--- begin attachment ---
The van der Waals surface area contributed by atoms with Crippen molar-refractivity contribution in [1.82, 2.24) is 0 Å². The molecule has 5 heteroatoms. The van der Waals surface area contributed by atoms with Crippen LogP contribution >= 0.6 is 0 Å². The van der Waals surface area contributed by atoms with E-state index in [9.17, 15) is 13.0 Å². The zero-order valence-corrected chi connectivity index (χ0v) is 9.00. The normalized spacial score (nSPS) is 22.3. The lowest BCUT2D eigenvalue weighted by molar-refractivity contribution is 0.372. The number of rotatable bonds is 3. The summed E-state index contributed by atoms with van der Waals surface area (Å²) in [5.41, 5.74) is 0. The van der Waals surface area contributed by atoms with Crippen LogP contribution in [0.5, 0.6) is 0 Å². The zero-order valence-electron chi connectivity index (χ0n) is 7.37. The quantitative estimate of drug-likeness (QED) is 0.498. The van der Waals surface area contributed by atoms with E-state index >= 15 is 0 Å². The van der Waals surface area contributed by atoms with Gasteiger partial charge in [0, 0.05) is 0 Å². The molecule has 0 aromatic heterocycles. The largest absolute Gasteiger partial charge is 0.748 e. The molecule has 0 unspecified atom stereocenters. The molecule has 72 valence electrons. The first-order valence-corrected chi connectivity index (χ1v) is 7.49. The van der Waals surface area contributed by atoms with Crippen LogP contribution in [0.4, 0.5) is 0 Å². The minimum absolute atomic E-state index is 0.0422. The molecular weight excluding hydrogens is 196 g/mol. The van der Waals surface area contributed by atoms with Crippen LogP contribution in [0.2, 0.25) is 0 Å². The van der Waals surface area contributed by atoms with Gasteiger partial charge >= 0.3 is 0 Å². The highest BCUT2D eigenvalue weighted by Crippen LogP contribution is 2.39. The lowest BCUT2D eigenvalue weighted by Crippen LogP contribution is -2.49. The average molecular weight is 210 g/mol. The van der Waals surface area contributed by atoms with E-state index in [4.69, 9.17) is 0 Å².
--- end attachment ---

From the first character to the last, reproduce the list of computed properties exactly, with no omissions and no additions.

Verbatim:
The van der Waals surface area contributed by atoms with Crippen molar-refractivity contribution in [1.82, 2.24) is 0 Å². The molecule has 5 heteroatoms. The van der Waals surface area contributed by atoms with Crippen LogP contribution >= 0.6 is 0 Å². The van der Waals surface area contributed by atoms with E-state index in [9.17, 15) is 13.0 Å². The zero-order valence-corrected chi connectivity index (χ0v) is 9.00. The normalized spacial score (nSPS) is 22.3. The lowest BCUT2D eigenvalue weighted by molar-refractivity contribution is 0.372. The number of rotatable bonds is 3. The summed E-state index contributed by atoms with van der Waals surface area (Å²) in [5.41, 5.74) is 0. The van der Waals surface area contributed by atoms with Crippen LogP contribution in [0.5, 0.6) is 0 Å². The zero-order valence-electron chi connectivity index (χ0n) is 7.37. The quantitative estimate of drug-likeness (QED) is 0.498. The van der Waals surface area contributed by atoms with E-state index >= 15 is 0 Å². The van der Waals surface area contributed by atoms with Gasteiger partial charge in [0, 0.05) is 0 Å². The molecule has 0 aromatic heterocycles. The largest absolute Gasteiger partial charge is 0.748 e. The molecule has 0 unspecified atom stereocenters. The molecule has 72 valence electrons. The first-order valence-corrected chi connectivity index (χ1v) is 7.49. The van der Waals surface area contributed by atoms with Crippen LogP contribution in [0.4, 0.5) is 0 Å². The minimum absolute atomic E-state index is 0.0422. The molecular weight excluding hydrogens is 196 g/mol. The van der Waals surface area contributed by atoms with Crippen LogP contribution in [0.2, 0.25) is 0 Å². The van der Waals surface area contributed by atoms with Gasteiger partial charge >= 0.3 is 0 Å². The highest BCUT2D eigenvalue weighted by Crippen LogP contribution is 2.39. The lowest BCUT2D eigenvalue weighted by Crippen LogP contribution is -2.49. The average molecular weight is 210 g/mol. The van der Waals surface area contributed by atoms with E-state index in [4.69, 9.17) is 0 Å².